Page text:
Elizabeth twiddled her silver locket, she was willing to do anything to protect her son, even if it meant breaking the law, she wasn't going to lose him, not now, not ever.

Do you listen to music while writing? If so what?
I always have music playing while I write because it helps get me into the creative mood. I’m a rock n’ roll girl, at the moment I’m into Boston, The Eagles, Foreigner, and Heart.
What are your favorite TV shows?
My current favorites are Criminal Minds and the new Hawaii Five-0. I also love The Simpsons, Family Guy, and American Dad. Plus I like to watch re-runs of Married with Children, The Golden Girls, and I Love Lucy.
What is your favorite meal?
I’ve always loved pepperoni pizza, but I also love macaroni and cheese. Plus I have an enormous sweet tooth, so any dessert will do. 
Do you have any suggestions for beginning writers? If so, what are they?
The most important thing is don’t give up. As a newcomer myself, I’m learning how tough the industry is, with trying to get published and doing all the work and promotion yourself. It’s a pain in the butt, however if you’re passionate about writing, then you have to stick with it and keep going, cause eventually all your hard work will pay off.
How do you react to a bad review of your book?
I admit I’ve gotten a few bad reviews and it used to bother me, but I’ve learned to let it go. People differ in what they like, and that’s one of the things you have to accept. What matters most is that I love it and the readers like it. As long as they love my books, I’ll continue to write.
Who should play you in a film of your life? 
That’s tough, but I think Bryce Dallas Howard would be a good choice because of her appearance, plus she can capture my sweet and shy personality.



Friday, January 27, 2012

Man & Other Natural Disasters by Nerys Parry - Character Interviiew, Give@way

Man & Other Natural Disasters
Author: Nerys Parry
Genre: Fiction – Literary/Historical
Published by: Enfield & Wizentry, Great Plains (September 2011)
Age Recommendation: 18+
Format: Hardcover
ISBN13: 978-1926531120
Number of pages: 214

Man & Other Natural Disasters by Nerys Parry

Simon Peters, a recluse full of half-cocked theories on every subject from heart-broken shrimp to the Jungian consciousness of DNA, spends his days hiding from his horrific past in the basement of the Calgary City Library. Enter Minerva, a twenty-two year-old business major whose ghostly resemblance to Simon’s dead sister compels him to reveal his shocking past: a sister who died of spontaneous human combustion, a father crushed in a rock blast, a mother who disappeared in a tornado – all in one hot prairie summer.

But parts of Simon’s story do not add up. When he finds Minerva passed out and bleeding on his bathroom floor, he must conquer the tyranny of his own memory and confront what really happened that summer of 1962. But the truth, when uncovered, proves no less astonishing than the original tale.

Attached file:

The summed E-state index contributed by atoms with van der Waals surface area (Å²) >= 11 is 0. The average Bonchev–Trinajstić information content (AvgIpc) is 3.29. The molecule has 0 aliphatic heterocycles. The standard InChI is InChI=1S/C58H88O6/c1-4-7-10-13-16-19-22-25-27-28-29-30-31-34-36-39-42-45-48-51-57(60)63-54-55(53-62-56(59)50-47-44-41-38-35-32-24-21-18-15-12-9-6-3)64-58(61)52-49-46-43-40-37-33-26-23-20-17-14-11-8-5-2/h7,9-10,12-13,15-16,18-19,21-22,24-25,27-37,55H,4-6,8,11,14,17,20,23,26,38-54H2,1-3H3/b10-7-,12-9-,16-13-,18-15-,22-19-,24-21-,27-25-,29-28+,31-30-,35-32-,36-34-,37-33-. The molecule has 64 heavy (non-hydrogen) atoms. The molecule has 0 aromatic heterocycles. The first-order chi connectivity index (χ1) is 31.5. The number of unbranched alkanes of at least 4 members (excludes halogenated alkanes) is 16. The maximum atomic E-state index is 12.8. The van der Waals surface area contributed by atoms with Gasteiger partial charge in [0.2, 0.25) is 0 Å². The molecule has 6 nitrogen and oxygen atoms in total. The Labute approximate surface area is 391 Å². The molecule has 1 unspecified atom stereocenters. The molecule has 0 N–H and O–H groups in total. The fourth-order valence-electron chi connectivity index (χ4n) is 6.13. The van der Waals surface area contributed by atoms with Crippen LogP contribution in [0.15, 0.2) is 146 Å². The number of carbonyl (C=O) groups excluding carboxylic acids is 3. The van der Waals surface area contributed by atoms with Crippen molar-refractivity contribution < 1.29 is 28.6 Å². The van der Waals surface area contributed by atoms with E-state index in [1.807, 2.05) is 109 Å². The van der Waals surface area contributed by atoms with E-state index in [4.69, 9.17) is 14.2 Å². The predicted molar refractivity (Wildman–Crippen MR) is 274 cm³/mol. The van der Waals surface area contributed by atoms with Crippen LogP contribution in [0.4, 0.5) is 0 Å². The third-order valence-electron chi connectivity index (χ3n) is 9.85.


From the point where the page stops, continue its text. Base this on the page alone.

Based on real events recounted during the Sons of Freedom movement of the 60s, Man & Other Natural Disasters is a testament to the power of story in a world too often shaken by forces outside our control: nature, terrorism, death—even love. Of all the planet has yet to throw at us, the question remains: can we recover from the worst natural disaster yet—ourselves?


·                 Finalist for Colophon Prize 2011

·                 Tied for 7th in Giller Prize Reader’s Choice Award

Click here to read an excerpt from Man & Other Natural Disaster.
Man & Other Natural Disasters
Author: Nerys Parry
Genre: Fiction – Literary/Historical
Published by: Enfield & Wizentry, Great Plains (September 2011)

Buy the book at:



LAURIE: Today we are lucky to have Simon Peters, the quirky and complex protagonist in Nerys Parry’s Man & Other Natural Disasters.  A rare individual, rarely sighted and hard to get a hold of, Simon has graciously agreed to answer some questions.

But, before we begin, here’s a clip of Nerys being interviewed on television. This is what she has to say about meeting Simon for the first time and working with him over the years:

Here's the link to the video if the above won't play for you.

LAURIE: Simon, let’s start with a question I like to ask my guests as a kind of icebreaker. Do your friends think you are an introvert or an extravert? Why?

SIMON:  If I had any friends, they would probably say I was introverted. When you live a lie, the less people that know you the better.

At work they’ve even gone so far as to nickname me the Yeti, after Nepal’s abominable snow creature. I presume it’s because I am so rarely sighted outside of my office, and also because of my hair, which has been stark-white since I was fourteen.